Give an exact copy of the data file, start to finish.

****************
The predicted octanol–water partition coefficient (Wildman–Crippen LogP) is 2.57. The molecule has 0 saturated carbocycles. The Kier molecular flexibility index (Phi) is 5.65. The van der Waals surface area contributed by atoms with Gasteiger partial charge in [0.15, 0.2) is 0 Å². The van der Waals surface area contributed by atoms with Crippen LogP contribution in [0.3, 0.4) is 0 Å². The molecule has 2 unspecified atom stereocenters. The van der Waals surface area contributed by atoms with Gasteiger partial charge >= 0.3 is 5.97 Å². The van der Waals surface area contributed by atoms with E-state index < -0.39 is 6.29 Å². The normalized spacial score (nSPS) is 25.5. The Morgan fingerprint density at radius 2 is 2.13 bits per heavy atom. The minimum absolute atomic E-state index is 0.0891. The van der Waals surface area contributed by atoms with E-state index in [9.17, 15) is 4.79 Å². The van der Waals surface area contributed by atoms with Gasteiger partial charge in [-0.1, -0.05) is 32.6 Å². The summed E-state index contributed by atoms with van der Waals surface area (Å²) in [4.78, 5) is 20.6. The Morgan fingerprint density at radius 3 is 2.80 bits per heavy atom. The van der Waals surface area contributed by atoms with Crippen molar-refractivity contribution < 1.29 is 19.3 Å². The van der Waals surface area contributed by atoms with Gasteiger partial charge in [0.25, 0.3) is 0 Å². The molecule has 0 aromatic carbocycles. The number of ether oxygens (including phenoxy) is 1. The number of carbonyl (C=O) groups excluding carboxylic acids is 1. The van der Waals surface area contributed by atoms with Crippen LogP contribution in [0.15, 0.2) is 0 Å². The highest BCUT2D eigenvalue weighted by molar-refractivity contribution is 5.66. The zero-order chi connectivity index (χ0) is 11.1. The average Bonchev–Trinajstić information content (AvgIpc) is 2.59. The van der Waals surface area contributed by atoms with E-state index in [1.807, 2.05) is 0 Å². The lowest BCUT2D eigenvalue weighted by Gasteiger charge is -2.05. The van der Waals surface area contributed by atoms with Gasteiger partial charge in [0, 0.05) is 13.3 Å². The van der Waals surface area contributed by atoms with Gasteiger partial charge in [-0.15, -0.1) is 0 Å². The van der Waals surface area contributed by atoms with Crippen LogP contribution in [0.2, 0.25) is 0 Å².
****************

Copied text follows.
The predicted octanol–water partition coefficient (Wildman–Crippen LogP) is 2.57. The molecule has 0 saturated carbocycles. The Kier molecular flexibility index (Phi) is 5.65. The van der Waals surface area contributed by atoms with Gasteiger partial charge in [0.15, 0.2) is 0 Å². The van der Waals surface area contributed by atoms with Crippen LogP contribution in [0.3, 0.4) is 0 Å². The molecule has 2 unspecified atom stereocenters. The van der Waals surface area contributed by atoms with Gasteiger partial charge >= 0.3 is 5.97 Å². The van der Waals surface area contributed by atoms with E-state index < -0.39 is 6.29 Å². The normalized spacial score (nSPS) is 25.5. The Morgan fingerprint density at radius 2 is 2.13 bits per heavy atom. The minimum absolute atomic E-state index is 0.0891. The van der Waals surface area contributed by atoms with E-state index in [9.17, 15) is 4.79 Å². The van der Waals surface area contributed by atoms with Gasteiger partial charge in [-0.1, -0.05) is 32.6 Å². The summed E-state index contributed by atoms with van der Waals surface area (Å²) in [4.78, 5) is 20.6. The Morgan fingerprint density at radius 3 is 2.80 bits per heavy atom. The van der Waals surface area contributed by atoms with Crippen molar-refractivity contribution < 1.29 is 19.3 Å². The van der Waals surface area contributed by atoms with Gasteiger partial charge in [0.25, 0.3) is 0 Å². The molecule has 0 aromatic carbocycles. The number of ether oxygens (including phenoxy) is 1. The number of carbonyl (C=O) groups excluding carboxylic acids is 1. The van der Waals surface area contributed by atoms with Crippen LogP contribution in [0.15, 0.2) is 0 Å². The highest BCUT2D eigenvalue weighted by molar-refractivity contribution is 5.66. The zero-order chi connectivity index (χ0) is 11.1. The average Bonchev–Trinajstić information content (AvgIpc) is 2.59. The van der Waals surface area contributed by atoms with E-state index in [1.807, 2.05) is 0 Å². The lowest BCUT2D eigenvalue weighted by Gasteiger charge is -2.05. The van der Waals surface area contributed by atoms with Gasteiger partial charge in [0, 0.05) is 13.3 Å². The van der Waals surface area contributed by atoms with Gasteiger partial charge in [-0.15, -0.1) is 0 Å². The van der Waals surface area contributed by atoms with Crippen LogP contribution in [0.2, 0.25) is 0 Å².